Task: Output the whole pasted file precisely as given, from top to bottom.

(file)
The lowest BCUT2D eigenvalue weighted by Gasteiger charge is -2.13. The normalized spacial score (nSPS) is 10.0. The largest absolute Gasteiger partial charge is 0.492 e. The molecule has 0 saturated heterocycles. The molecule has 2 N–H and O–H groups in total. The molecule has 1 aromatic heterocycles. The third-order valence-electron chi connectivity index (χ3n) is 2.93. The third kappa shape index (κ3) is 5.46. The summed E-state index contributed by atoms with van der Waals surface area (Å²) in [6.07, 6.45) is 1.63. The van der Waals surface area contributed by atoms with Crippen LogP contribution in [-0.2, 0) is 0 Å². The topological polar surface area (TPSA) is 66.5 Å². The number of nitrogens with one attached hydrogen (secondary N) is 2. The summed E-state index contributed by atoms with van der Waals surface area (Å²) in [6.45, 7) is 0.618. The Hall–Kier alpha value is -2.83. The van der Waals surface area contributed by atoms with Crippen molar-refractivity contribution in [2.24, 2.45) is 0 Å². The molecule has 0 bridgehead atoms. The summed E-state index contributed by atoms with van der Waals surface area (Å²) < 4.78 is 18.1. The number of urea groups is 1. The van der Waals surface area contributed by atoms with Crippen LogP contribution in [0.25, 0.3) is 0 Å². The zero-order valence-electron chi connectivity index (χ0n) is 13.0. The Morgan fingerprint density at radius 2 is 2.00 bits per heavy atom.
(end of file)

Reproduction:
The lowest BCUT2D eigenvalue weighted by Gasteiger charge is -2.13. The normalized spacial score (nSPS) is 10.0. The largest absolute Gasteiger partial charge is 0.492 e. The molecule has 0 saturated heterocycles. The molecule has 2 N–H and O–H groups in total. The molecule has 1 aromatic heterocycles. The third-order valence-electron chi connectivity index (χ3n) is 2.93. The third kappa shape index (κ3) is 5.46. The summed E-state index contributed by atoms with van der Waals surface area (Å²) in [6.07, 6.45) is 1.63. The van der Waals surface area contributed by atoms with Crippen LogP contribution in [-0.2, 0) is 0 Å². The topological polar surface area (TPSA) is 66.5 Å². The number of nitrogens with one attached hydrogen (secondary N) is 2. The summed E-state index contributed by atoms with van der Waals surface area (Å²) in [6.45, 7) is 0.618. The Hall–Kier alpha value is -2.83. The van der Waals surface area contributed by atoms with Crippen molar-refractivity contribution in [2.24, 2.45) is 0 Å². The molecule has 0 bridgehead atoms. The summed E-state index contributed by atoms with van der Waals surface area (Å²) < 4.78 is 18.1. The number of urea groups is 1. The van der Waals surface area contributed by atoms with Crippen LogP contribution in [0.25, 0.3) is 0 Å². The zero-order valence-electron chi connectivity index (χ0n) is 13.0. The Morgan fingerprint density at radius 2 is 2.00 bits per heavy atom.